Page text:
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Naphtha Margins Pushing Petchem Profits Higher in 2017
Posted on December 1st, 2017 by Nigel Davis in Chemicals Industry News and Analysis
Margin data supplied by Shell to investment analysts show why petrochemical producers continue to ride high. In the third quarter, most other petrochemical sector players joined the energy major in reporting still healthy cracker margins.
Shell is not fully integrated to polyolefins and the cracker picture tells a large part of the story.
Producers moved quickly a few years ago to capture the shale advantage in the US. Shell switched from a heavy feed strategy to one that focused almost entirely on natural gas liquids (NGLs). It joined its peers in looking for the best, in its view, ways of building out advantage over the longer term.
Its new US cracker investment will be in Pennsylvania – the ground and underground works for the project are almost complete – close to Marcellus shale feedstock and the majority of the downstream converter demand, the northeast of the US.
The trick in petrochemicals is to have assets running well at any one time and to be in a position to capitalise on advantaged feedstock and energy costs.
Shell is clearly satisfied with its performance in chemicals and, along with the other oil majors, it sees opportunities in petrochemicals growth in a low oil demand growth world.
One thing this chart of the Shell data illustrates is the way in which liquids cracker margins have improved relative to gas. As the oil price fell from the middle of 2014, the fortunes of producer cracking naphtha and other crude oil based feedstocks improved, in recent years significantly. The shale advantage was not lost but diminished.
This is where balance in the portfolio of cracking and other chemicals assets played a positive role.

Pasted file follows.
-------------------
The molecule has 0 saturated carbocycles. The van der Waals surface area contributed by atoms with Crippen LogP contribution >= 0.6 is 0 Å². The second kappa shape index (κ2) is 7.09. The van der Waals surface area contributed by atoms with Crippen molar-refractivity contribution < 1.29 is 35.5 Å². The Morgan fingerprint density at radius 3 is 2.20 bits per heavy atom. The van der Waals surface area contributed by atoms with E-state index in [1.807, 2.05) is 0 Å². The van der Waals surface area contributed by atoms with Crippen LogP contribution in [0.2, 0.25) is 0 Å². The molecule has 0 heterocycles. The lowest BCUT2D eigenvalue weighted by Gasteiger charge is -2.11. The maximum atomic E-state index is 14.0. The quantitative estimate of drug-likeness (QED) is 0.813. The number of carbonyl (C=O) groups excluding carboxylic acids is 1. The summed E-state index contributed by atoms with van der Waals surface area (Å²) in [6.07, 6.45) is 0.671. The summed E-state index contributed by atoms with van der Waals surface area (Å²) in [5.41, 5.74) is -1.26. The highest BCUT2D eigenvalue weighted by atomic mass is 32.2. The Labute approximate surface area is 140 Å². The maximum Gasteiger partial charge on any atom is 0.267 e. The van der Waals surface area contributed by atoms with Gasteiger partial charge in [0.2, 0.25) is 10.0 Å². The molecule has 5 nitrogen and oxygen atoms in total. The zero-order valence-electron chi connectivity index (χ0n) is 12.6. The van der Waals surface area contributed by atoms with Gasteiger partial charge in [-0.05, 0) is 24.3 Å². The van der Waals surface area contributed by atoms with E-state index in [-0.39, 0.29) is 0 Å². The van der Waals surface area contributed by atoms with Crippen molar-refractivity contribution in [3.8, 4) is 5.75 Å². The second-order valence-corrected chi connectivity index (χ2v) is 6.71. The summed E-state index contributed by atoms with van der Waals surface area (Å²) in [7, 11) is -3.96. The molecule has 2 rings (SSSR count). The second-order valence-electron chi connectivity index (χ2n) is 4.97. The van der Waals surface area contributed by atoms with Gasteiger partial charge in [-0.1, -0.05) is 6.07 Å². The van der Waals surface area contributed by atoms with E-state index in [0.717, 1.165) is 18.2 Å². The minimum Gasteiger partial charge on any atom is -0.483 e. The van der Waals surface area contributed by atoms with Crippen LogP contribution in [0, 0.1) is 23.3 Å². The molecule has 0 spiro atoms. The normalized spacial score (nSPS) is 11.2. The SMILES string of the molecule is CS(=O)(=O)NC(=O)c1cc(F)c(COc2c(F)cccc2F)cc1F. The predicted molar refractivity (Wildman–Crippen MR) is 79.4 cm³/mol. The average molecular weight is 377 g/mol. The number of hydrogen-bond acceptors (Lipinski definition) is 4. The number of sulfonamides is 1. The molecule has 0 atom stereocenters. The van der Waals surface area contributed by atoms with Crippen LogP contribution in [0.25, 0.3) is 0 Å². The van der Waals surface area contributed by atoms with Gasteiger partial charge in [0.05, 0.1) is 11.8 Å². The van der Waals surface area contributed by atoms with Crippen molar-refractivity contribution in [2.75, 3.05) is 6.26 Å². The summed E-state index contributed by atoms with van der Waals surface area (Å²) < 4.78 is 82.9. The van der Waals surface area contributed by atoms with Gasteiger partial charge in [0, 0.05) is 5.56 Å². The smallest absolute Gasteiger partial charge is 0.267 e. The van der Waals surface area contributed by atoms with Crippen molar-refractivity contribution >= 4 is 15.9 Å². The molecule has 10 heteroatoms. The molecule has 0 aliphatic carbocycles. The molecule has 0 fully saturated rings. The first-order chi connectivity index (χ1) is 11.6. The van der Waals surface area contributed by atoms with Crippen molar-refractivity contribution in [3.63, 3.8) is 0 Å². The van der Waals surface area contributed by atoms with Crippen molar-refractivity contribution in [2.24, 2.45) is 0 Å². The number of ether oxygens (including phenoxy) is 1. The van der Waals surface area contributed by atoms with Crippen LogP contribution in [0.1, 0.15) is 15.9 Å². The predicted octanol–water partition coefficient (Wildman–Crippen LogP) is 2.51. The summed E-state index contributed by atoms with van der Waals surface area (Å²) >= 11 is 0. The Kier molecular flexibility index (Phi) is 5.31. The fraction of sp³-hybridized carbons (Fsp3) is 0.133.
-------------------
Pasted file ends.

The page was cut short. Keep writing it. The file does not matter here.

Royal Dutch Shell CFO, Jessica Uhl, pointed to the “solid performance” of the chemicals business over the past five years when she spoke to financial analysts on 3 November.
Shell produced record earnings in chemicals in the first quarter of this year. Chemicals earnings in the third quarter, excluding “identified items,” were $650m, up 20% on the third quarter of 2016.
Return on average capital employed was 15% on average over the five-year period. It was 19% in Q3 2017, Uhl said.
“This performance has been delivered across a range of crude and gas prices and demonstrates the robustness of the portfolio at a lower oil price,” she added.
Shell has been able to balance the types of feedstock it uses better. It has had some major problems with plant availability, but Uhl said that operational performance over the period had been better.
Shell’s growth projects now are in Pennsylvania, in Geismar, Louisiana – the investment here is in higher, or alpha olefins – and in China, where Shell and its partner China National Offshore Oil Corporation are to expand their existing Nanhai cracker complex. Shell says that this is the most competitive cracker in China.
The 1.5m tone/year Pennsylvania project will be testing for the company in terms of logistics – it is isolated from the bulk of the US petrochemical industry investment on the Gulf Coast – and possibly in terms of construction costs, which have risen significantly across the sector.
Shell’s most recent announcement on the project, however, said it would move into main construction late this year.
The company emphasises that the site will use ethane from the lowest cost basin in North America to produce polyethylene at world scale.
“It will be the most cost-competitive polyethylene producer in the US,” Uhl said.
“The location is also ideal because 70% of the North American polyethylene market is within a radius of 700 miles,” she added.
Shell clearly has been aided by the global petrochemicals operating environment, but portfolio re-shaping has helped it push returns higher among those of its peer group.
This has been a long-term goal for the group. In the late 1990s, the company had 130 chemicals sites. Currently, it has 15.
In the third quarter, the energy major’s chemicals earnings were achieved with an average plant availability of 88% compared with 93% in the third quarter of 2016.
This was mainly due to unplanned downtime at the Moerdijk complex in the Netherlands, and unplanned shutdowns in Pernis, also in the Netherlands, and at Deer Park on the hurricane-hit US Gulf Coast.
Shell said it expected increased plant availability in the fourth quarter based on improved operational performance at the Palau Bukom complex in Singapore and lower maintenance compared with the fourth quarter of 2016.
Uhl said that Shell was focused on operational expenditure and operational performance as key measures for success in chemicals.
“This drives our aspiration for this business, where we look to contributing $3.5bn to $4bn of earnings annually by the mid-2020’s,” she added.
Shell said in October that that would be based on a cash flow of between $5bn and $6bn and a base capital spending run rate of between $1bn and $1.5bn.
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